You are here: AU  Staff  Faculties Arts Currently single news

Network for Gender Research Further Strengthened

Until now, GIR (Gendering in Research Network) has been connected with and financed by the Interacting Minds Centre, but for the next two years, it is further strengthened to the benefit of everyone with an interest in gender research at Aarhus University.

2016.12.22 | Anja Kjærgaard

The network, Gendering in Research Network (GIR), was founded by PhD Lea Skewes a year and a half ago, and it is connected with the Interacting Minds Centre for the purpose of uniting and attracting both researchers and students with an interest in gender research and gender issues.

“We have steadily built up our network in the elapsed time, and we have held a large number of interesting seminars with very different presentations on gender research,” says PhD Lea Skewes, who, in collaboration with PhD student Theresa Amman, has spearheaded the seminars which have been held each month.

A Hundred People Associated with the Network

Today, more than a hundred people, counting both students and researchers, are connected with the network, and with the recent refinancing from the senior management team at Aarhus University, a platform for meeting through gender research and discussing gender issues has been secured for the next two years.

“We want to make sure that the network can qualify our discussions on gender in research in the future,for example by arranging several good seminars that can attract international capacities from the academic area,” Rector Brian Bech Nielsen explains.


Gender Theoretical Voices at Aarhus University 

Lea Skewes, PhD – and initiator of GIR  


Which gender issues do you concern yourself with?

"I'm both a social psychologist and a philosopher. My research area is social dynamics in relation to gender. Therefore, I do not base my research on gender as an innate biological essence. Rather, I regard gender as a social bargaining tool. This means that I study how we use social categories such as man, woman and queer to limit or expand each other’s scope of action. Specifically, I work with how gender categorisation determines which actions people are encouraged to perform and which actions people are sanctioned for performing. The question my research centres on is as follows: Which scope of action is assigned based on which gender categories?"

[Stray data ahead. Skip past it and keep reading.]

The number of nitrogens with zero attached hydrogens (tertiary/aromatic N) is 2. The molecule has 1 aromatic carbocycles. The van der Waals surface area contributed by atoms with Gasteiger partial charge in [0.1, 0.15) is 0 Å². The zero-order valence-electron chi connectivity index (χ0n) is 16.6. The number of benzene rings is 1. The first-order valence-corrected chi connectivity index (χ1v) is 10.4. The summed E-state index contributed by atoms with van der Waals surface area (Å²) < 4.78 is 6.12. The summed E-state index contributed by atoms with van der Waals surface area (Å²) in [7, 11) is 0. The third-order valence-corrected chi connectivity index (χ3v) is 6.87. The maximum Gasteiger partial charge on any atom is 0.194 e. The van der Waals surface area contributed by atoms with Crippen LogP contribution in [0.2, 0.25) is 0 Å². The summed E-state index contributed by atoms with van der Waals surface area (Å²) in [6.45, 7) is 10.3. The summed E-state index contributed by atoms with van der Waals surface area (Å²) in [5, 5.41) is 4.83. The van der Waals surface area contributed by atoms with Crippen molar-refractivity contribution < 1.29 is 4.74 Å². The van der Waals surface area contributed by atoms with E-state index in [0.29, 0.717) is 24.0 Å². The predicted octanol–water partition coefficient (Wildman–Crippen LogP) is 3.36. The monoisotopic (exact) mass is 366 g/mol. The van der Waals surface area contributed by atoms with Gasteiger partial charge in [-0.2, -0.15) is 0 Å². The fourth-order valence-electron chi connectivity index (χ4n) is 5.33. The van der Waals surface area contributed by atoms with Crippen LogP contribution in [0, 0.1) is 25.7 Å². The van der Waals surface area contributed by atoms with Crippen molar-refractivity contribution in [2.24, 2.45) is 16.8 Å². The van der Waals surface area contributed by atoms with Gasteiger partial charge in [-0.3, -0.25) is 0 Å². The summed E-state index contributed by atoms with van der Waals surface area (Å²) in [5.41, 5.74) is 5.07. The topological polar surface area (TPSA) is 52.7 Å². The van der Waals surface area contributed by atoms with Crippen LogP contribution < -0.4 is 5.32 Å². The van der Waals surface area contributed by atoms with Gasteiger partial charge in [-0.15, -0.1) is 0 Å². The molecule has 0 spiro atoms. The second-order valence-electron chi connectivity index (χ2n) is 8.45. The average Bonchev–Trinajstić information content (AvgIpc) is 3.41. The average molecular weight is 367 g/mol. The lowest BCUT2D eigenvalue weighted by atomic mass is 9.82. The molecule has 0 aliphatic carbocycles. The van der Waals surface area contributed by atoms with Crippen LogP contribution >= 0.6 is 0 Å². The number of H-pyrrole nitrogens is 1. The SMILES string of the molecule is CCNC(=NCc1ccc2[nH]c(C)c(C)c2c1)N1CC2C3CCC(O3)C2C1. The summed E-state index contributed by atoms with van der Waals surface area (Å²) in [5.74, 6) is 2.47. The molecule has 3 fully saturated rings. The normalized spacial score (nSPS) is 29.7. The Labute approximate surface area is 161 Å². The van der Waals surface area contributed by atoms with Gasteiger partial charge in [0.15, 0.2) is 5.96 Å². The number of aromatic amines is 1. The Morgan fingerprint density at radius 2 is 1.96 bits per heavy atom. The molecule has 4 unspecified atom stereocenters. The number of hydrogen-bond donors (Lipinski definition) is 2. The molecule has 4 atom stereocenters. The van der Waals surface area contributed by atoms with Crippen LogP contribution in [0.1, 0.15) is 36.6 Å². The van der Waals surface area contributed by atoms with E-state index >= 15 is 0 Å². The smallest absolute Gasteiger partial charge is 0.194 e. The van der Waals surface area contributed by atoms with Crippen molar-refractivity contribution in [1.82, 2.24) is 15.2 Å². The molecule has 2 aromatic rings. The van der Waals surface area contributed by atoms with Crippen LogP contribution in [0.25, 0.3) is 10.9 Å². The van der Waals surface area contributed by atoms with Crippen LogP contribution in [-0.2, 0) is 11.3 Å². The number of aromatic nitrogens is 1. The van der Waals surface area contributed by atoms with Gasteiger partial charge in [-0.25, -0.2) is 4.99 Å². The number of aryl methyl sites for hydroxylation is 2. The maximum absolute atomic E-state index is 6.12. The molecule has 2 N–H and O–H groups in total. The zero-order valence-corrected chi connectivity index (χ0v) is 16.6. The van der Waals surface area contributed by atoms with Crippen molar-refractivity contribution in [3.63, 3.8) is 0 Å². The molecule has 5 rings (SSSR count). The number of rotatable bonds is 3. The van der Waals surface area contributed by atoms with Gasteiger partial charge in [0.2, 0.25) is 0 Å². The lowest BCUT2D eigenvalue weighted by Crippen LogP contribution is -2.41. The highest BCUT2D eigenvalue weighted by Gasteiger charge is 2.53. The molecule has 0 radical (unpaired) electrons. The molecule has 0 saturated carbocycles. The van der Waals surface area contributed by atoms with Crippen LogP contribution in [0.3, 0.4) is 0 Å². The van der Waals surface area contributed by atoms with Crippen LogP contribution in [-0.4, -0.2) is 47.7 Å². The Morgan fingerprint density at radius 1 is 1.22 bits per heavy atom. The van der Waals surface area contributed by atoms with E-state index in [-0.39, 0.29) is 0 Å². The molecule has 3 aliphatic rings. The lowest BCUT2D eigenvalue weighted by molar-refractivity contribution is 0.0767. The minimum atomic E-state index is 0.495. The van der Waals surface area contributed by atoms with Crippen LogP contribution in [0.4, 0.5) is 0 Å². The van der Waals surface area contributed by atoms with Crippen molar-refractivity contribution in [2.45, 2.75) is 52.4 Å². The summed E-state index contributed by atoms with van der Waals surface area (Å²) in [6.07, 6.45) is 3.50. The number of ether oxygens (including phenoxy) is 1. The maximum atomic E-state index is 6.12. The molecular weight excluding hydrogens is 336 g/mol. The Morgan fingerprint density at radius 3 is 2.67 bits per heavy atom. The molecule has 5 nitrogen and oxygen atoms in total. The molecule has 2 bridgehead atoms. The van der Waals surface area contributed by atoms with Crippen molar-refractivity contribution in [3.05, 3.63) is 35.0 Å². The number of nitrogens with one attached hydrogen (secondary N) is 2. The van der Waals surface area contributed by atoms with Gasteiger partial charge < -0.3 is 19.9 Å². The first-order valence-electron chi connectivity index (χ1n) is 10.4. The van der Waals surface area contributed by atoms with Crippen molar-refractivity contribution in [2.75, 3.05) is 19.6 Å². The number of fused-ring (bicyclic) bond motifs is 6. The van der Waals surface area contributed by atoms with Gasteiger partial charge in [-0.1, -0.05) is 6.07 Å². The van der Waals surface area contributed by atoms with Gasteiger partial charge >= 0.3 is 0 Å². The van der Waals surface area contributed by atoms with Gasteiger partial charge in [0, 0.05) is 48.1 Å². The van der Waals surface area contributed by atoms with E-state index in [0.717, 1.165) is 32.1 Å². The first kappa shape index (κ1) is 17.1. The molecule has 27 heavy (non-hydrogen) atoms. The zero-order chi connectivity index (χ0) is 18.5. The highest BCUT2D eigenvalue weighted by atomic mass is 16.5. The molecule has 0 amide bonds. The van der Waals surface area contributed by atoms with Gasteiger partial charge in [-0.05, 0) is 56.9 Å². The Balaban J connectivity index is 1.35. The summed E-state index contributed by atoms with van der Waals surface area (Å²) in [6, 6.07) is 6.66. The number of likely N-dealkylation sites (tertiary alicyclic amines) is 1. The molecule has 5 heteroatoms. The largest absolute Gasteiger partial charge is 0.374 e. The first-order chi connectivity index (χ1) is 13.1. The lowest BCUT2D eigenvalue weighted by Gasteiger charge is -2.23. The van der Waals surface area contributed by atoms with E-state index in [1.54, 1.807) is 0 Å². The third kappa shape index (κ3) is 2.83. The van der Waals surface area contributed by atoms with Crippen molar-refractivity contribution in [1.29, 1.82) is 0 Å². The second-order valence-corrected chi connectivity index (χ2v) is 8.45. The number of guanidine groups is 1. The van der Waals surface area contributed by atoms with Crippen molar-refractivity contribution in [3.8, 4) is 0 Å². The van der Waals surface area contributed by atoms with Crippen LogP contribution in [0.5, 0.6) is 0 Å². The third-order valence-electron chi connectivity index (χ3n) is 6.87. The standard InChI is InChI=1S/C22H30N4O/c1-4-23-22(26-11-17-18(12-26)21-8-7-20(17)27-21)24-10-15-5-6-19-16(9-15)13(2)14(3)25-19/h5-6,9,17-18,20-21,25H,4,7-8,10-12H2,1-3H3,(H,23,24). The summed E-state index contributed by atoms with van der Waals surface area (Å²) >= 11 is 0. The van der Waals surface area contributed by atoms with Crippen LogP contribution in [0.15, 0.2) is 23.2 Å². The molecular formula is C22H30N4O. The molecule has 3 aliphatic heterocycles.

Christina Fiig, PhD and associate professor of European studies

What is your area of research?

"I'm a political scientist and gender researcher. My interest in gender, democracy and media has followed me since my student days. In my research, I employ a gender perspective and I include the ways in which gender interacts with other categories such as ethnicity or social background. I have worked with the development of concepts of the general public, female politicians’ representation in media, Nordic politics of gender equality, voting rights. I have just completed a project which sheds light on (a quite traditional) distribution of women and men in parliamentary committees in the last 25 years, and I am working on an analysis of the use of female and male news sources in Danish news media. Both projects document pronounced gender imbalances. My 'pet project' is an analysis of the international commitment of Danish suffragettes around 1915" 

 

Nina Javette Koefoed, associate professor of history

What have you worked with in relation to the gender?

”I'm a historian and I have worked with gender as a historically constructed category since my PhD dissertation. I have conducted research in topics such as marriage and sexuality in the 1700s, where the gender perspective is obvious to most people; but also in political history with focus on men and women's different possible actions in the political space in the 1700s and 1800s. In particular, I have worked with women’s political freedom of action before they were given voting rights and with men’s gendered identity as citizens after they were given the right to vote in 1849. Currently, I'm working on a project about the importance of the Reformation for the development of Danish society, where gendered norms and obligations in the home are central"

 


Facts about GIR


GIR is a network for gender researchers at Aarhus University and students with an interest for gender studies. They meet on the last Thursday of each month, and everyone is welcome to participate. Follow them on ‎@GiR_AU on Twitter or on their website

 

 

Research
312009 / i40